Aged just 24, she has already established herself as a cinematographer and photographer and is participating in various independent filmmaking projects as well as international festivals. Her film work has already been recognised across Russia, Germany and Israel. Backstage Tales met up with the cinematographer Masha Biller to discuss her journey through the world of film.
My name is Masha, and I’m a cinematographer and photographer from Saint-Petersburg, Russia. I graduated from St Petersburg State University of Film and Television. Currently, I am freelancing as a cinematographer but occasionally I direct and edit as well. I am keen to get into independent filmmaking.
I’m watching movies whenever I get some free time. When I watch anything, the most impressive aspect for me is always the visual one, I am very interested in the picture. I used to draw and now I’m taking photographs all the time.
FIRST SHOTS COUNT
My very-very first experiences were during the summer holidays in secondary school. I think I must’ve been 12 or 13. My friend and I were making short videos on our phones. But they were not simple actually, but very interesting for that time, for that age.
We invested a lot of time and energy in coming up with the plot, costumes, cinematography ideation, editing. Sometimes I was a cinematographer, sometimes a screenwriter, sometimes an actress, sometimes a director – we liked trying different roles.
Those were just small funny sketches and it was all for fun, of course, but that’s how it started for me and that’s how I learnt the basics.
EXPLORING CINEMATOGRAPHY GENRES
I don’t really like the cinematography of some particular genre; I believe it narrows the plot and sets restrictions on creativity. Art house feature films and some experimental pictures that are not set with specific genre boundaries are much more interesting for me to work with and to watch as well.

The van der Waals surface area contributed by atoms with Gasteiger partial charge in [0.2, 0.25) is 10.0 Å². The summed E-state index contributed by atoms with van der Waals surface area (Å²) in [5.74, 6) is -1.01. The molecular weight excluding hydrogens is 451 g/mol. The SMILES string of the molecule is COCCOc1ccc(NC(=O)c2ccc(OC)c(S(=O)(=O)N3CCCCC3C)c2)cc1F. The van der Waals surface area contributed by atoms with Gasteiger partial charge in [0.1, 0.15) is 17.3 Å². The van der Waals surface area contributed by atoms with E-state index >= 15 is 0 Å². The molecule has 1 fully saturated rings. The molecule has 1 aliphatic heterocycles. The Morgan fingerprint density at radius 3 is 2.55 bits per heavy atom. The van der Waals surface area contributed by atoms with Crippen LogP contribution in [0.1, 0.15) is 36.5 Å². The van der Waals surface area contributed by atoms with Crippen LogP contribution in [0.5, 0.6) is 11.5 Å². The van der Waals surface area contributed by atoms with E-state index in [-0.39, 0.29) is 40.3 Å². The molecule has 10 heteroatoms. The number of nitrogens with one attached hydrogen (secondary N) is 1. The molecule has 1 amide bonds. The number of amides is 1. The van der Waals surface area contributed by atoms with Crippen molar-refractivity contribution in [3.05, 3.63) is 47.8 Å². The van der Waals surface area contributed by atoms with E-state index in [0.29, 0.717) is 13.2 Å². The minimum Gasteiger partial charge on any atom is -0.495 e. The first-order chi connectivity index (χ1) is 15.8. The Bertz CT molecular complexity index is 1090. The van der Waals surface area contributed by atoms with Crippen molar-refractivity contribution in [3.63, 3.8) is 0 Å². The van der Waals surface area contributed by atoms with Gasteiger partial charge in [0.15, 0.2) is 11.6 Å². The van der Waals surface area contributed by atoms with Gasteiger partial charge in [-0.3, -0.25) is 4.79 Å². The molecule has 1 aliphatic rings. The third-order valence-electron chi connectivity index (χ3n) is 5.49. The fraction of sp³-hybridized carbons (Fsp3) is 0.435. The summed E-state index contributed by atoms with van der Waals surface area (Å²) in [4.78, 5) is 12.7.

My own shooting style evolved over the years. I started with very stable shots, mostly filming with a tripod. Now I’m a big fan of the motion picture, following the objects and characters. I love one-take shots made with a handheld camera as well. I think there is more life in those, and the viewer feels more involved in the picture. I like experimenting with styles.
HOW TO PREPARE FOR THE SHOOT
Every project is different and it’s quite hard to set a manual on ‘how to prepare for the shoot’. I personally try to meet with the director as much as I can before the shoot, to understand his/her vision, to share my own, to make sure we are on the same page. Storyboard preparation is also key. And then I try to imagine in my head how I want the film to look like, find some references, create mood boards.
Inspiration can come from anywhere really – other films, photography, art, architecture, music. All this preparation is crucial for success, but on the day of the shoot I try to clear my mind and film with my eyes wide open as some ideas may come along as I shoot.
CONQUERING RUSSIA, GERMANY & ISRAEL
Almost two years ago I participated in a filmmaking festival in a small Russian town near Moscow. The festival was international and there were lots of Germans working with us. We made a short film called ‘Hostel’ together. It is 10 minutes long and was made in one shot. There were only 2 actors, who were improvising in front of the camera.
We sent it to many international film festivals, and it got a lot of recognition in Germany and we actually won a German Short Film Award in 2018. We also travelled to Israel with our team last April. I worked with some really talented people on that project and really hope we can collaborate on something again.
The most recent project that I am working on is a series called ’55 seconds’. This winter we released the first season on Instagram. There are 8 episodes, every episode is only 55 seconds and is based on short novels that are 55 words long. There are different stories, different characters, but the cast and the film crew stay the same, we are all from St Petersburg. It is a very interesting experience! We just released a teaser for the second season and gathered some funds to support our work, so keep an eye out for it!
CINEMATOGRAPHER STARTER MANUAL FROM MASHA BILLER
- Don’t even start it if you’re not passionate about cinematography. Only love for what you do can keep you alive after a week of 16 hours shifts in the forest during the winter season!
- Try to see an opportunity in every proposal or new idea, any shoot can be your breakthrough. Even if not, you won’t lose anyway – experience and networking are very important when starting out.
- Don’t be afraid to work for free but know your own worth.
- Just do it. Don’t overthink and don’t plan things for too long, just go with what you have and make something out of it.
Images: Masha Biller
Interviewed by Irina Gorskaia